This work was done in collaboration with the Laboratoire MPQ (Université Paris-Diderot), the GPM (Université de Rouen), the SPMS lab (Ecole Centrale Paris), the ESRF, the ISIS facility and the Moscow Institute of Science and Technology.

Strain and Magnetic Field Induced Spin-Structure Transitions in Multiferroic BiFeO3
A. Agbelele et al, Adv. Mater. 1602327 (2017) ; DOI: 10.1002/adma.201602327

See also the News piece by Labex NanoSaclay (in French).

Mathieu Grisolia defends his PhD thesis

On Monday, September 26, our group member Mathieu Grisolia successfully defended his PhD “Novel interfacial electronic states between correlated insulators“. Exploring novel concepts in correlated oxides was an exciting but arduous task, but Mathieu was certainly up to the challenge. Congratulations !



Giant spin-charge conversion at oxide interfaces

IREE-sketch.pngThe spin–orbit interaction couples the electrons’ motion to their spin. As a result, a charge current running through a material with strong spin–orbit coupling generates a transverse spin current (spin Hall effect, SHE) and vice versa (inverse spin Hall effect, ISHE). The emergence of SHE and ISHE as charge-to-spin interconversion mechanisms offers a variety of novel spintronic functionalities and devices, some of which do not require any ferromagnetic material. However, the interconversion efficiency of SHE and ISHE (spin Hall angle) is a bulk property that rarely exceeds ten percent, and does not take advantage of interfacial and low-dimensional effects otherwise ubiquitous in spintronic hetero- and mesostructures. In our recent study just out in Nature Materials, we make use of an interface-driven spin–orbit coupling mechanism—the Rashba effect—in the oxide two-dimensional electron system (2DES) LaAlO3/SrTiO3 to achieve spin-to-charge conversion with unprecedented efficiency. Through spin pumping, we inject a spin current from a NiFe film into the oxide 2DES and detect the resulting charge current, which can be strongly modulated by a gate voltage. We discuss the amplitude of the effect and its gate dependence on the basis of the electronic structure of the 2DES and highlight the importance of a long scattering time to achieve ecient spin-to-charge interconversion.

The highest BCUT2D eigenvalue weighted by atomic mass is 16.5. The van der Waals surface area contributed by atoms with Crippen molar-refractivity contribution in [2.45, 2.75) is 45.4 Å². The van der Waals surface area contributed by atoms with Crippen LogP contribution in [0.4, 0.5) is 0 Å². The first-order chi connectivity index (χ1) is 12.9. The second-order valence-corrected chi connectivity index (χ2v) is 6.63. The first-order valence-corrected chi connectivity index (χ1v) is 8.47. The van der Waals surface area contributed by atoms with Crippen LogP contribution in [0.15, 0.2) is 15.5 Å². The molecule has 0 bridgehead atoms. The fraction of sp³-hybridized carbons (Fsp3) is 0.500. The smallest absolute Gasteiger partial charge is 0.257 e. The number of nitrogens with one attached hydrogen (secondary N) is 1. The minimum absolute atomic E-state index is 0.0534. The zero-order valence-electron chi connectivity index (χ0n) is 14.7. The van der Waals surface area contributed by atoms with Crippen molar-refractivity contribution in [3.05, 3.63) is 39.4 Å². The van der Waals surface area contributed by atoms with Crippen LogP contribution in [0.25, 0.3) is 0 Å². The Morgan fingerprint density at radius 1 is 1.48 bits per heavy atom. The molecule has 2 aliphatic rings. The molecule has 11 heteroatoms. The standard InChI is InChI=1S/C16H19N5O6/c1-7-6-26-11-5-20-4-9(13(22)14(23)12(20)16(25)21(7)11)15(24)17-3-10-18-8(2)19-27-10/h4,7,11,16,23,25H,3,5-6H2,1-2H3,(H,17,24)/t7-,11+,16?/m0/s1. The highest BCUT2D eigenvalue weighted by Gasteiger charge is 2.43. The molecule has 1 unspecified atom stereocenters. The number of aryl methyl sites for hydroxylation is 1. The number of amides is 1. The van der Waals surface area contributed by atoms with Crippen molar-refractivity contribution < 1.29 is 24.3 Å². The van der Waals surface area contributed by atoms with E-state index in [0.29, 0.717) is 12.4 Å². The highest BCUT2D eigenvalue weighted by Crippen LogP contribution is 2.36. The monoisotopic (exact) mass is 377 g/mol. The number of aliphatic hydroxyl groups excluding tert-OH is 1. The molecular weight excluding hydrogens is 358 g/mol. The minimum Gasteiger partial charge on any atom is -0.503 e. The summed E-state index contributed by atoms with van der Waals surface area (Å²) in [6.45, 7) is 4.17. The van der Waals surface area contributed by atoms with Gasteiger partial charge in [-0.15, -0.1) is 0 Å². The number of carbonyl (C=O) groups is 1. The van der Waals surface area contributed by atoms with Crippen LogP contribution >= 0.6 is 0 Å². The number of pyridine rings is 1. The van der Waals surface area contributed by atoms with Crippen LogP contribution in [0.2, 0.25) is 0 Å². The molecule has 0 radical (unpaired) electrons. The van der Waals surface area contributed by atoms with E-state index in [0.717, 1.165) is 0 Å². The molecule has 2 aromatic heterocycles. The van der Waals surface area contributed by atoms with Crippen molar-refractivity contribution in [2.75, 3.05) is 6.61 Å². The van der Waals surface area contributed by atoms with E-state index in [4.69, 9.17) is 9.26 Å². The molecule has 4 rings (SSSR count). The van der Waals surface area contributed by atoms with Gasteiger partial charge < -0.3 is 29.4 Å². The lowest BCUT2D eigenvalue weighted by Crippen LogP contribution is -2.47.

This work was done in collaboration with the Spintec lab (CNRS/Univ. Grenoble Alpes).

Highly efficient and tunable spin to charge conversion through Rashba coupling at oxide interfaces
E. Lesne et al, Nature Mater. 15, 1261 (2016)

See also the News and Views piece by S. Caprara.

1st France-Japan joint Workshop of Oxide Electronics and Spintronics


The 1st France-Japan joint Workshop of Oxide Electronics and Spintronics took place on May 19 and 20 in Paris and Palaiseau. Organized by Hiroshi Naganuma, an associate professor from Tohoku University and currently a visiting scientist at CNRS/Thales, this event gathered 40 participants from Japan and France to discuss recent results in the field. It was sponsored by the Japanese Society of Applied Physics and CNRS.